The opinion of the court was delivered by: Cathy Bissoon United States Magistrate Judge
Defendant Mercy Hospital of Pittsburgh's Motion to Dismiss (Doc. 107) will be denied. In its Motion, Defendant (also "Mercy Hospital" or "the Hospital") highlights the claims brought against it in the earlier-filed action, Taylor v. Pittsburgh Mercy Health System, Inc., Civil Action No. 09-377 (W.D. Pa.) (Bissoon, M.J., presiding). Defendant generally references federal law discouraging the pursuit of separate lawsuits, regarding the same subject matter, against the same defendant. See Def.'s Br. (Doc. 108) at 1 (citing cases).
More specifically, Defendant relies upon the "first-filed" rule. See id. at 2, 4-6. "The first-filed rule encourages sound judicial administration and promotes comity among federal courts of equal rank" by giving judges "the power to enjoin the subsequent prosecution of proceedings involving the same parties and the same issues already before another district court." E.E.O.C. v. University of Pennsylvania, 850 F.2d 969, 971-72 (3d Cir. 1988) (citation and internal quotations omitted).
The degree of similarity required in this Circuit to invoke the first-filed doctrine is clear. In Grider v. Keystone Health Plan Central, Inc., the Court of Appeals for the Third Circuit explained:
[The first-filed] rule . . . . has no application . . . . [unless] the later-filed case [is] truly duplicative of the suit before the court. . . . That is, the one must be materially on all fours with the other . . . . The issues must have such an identity that a determination in one action leaves little or nothing to be determined in the other.
Id., 500 F.3d 322, 334 n.6 (3d Cir. 2007) (citations, internal quotations and alterations omitted); accord U.S. v. Yuill, 2007 WL 3274156, *3 (W.D. Pa. Nov. 5, 2007) (McVerry, J.) ("the Third Circuit Court of Appeals has interpreted the first-filed rule narrowly, holding that it only applies to truly duplicative proceedings") (citations and internal quotations omitted).
Even assuming that the first-filed rule may apply to cases pending before the same Judge,*fn1 the doctrine has no application here. In this case, Mercy Hospital is identified as one of many entities operating within the UPMC health system. See Compl. (Doc. 1) at ¶ 13; see also id. at ¶ 16 (identifying Defendants collectively as "UPMC"). Plaintiffs have pursued a collective action against Defendants, alleging that UPMC instituted uniform policies in violation of the FLSA. See generally Order dated Jun. 17, 2009 (Doc. 140).
In Taylor, Mercy Hospital is identified as part of the Pittsburgh Mercy Health System ("Mercy Health"). See generally Compl. (Doc. 1) in Civil Action No. 09-377 at ¶¶ 14, 17. Although the purported FLSA violations in Taylor are similar to the ones alleged here, Taylor addresses a different health system, with different defendants, save a single overlapping entity, Mercy Hospital. Compare id. with discussions supra.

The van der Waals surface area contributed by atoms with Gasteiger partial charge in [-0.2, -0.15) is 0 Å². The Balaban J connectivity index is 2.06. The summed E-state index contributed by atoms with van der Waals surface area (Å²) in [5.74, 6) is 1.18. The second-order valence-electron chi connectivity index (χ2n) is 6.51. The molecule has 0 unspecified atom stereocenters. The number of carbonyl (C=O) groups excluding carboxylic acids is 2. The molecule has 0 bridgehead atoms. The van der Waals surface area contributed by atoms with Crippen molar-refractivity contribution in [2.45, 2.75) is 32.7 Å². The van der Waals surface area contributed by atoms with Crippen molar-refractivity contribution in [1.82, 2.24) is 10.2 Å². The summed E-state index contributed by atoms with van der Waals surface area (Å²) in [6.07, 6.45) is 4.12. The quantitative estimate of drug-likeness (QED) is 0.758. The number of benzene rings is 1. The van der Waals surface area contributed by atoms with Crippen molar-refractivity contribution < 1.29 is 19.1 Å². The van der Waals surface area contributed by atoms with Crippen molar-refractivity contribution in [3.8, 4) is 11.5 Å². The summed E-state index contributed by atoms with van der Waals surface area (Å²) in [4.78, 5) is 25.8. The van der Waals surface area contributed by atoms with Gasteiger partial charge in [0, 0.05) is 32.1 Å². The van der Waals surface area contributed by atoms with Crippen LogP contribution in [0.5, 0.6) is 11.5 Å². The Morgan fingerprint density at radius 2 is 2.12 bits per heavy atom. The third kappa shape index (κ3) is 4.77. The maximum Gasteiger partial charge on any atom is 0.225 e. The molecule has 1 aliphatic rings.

The reason Mercy Hospital has been named in both lawsuits is clear: in early 2008, the Hospital switched from pre-existing Mercy compensation policies to the compensation policies of UPMC. See Jun. 17th Order at 1; see also Def.'s Br. at 3 (indicating same).
This is hardly a situation in which "the later-filed case [is] truly duplicative of the [prior] suit," where one action is "materially on all fours with the other," and where "a determination in one action leaves little or nothing to be determined in the other." Grider, 500 F.3d at 334 n.6. Defendant has offered no other convincing justification for disallowing the claims in this case against Mercy Hospital at this juncture.
Plaintiffs have expended substantial energy attempting to persuade the Court that UPMC, rather than Mercy Health or related entit(ies), may be liable for purported FLSA violations resulting from the Hospital's adoption of UPMC's policies. See Pls.' Br. (Doc. 123) at 6-13. This has drawn the parties into fact-intensive disputes regarding which entity, or entities, may be liable for Mercy Hospital's purported violations, both before UPMC acquired the Hospital in January 2008 and after. See, e.g., Defs.' Reply Br. (Doc. 134) at 2-3; see also id. (UPMC "became the sole . . . owner of [Mercy Hospital] effective January 1, 2008").
These factual disputes cannot properly be resolved at the 12(b)(6) stage. More importantly, however, Defendants themselves have identified Mercy Hospital as "a distinct legal entity," id. at 3,*fn2 and at no point have Defendants urged or shown that the Hospital cannot be sued for alleged FLSA violations arising from its application of UPMC's compensation policies. If the identity of those bearing ultimate financial responsibility for the Hospital's alleged FLSA violations is material to this case, to this point Defendants have failed to demonstrate the same.
Finally, it is fair to suggest that the Court and parties have struggled to find Mercy Hospital's proper place in these two related lawsuits. In this regard, any confusion is understandable given the unique circumstances presented, namely UPMC's ...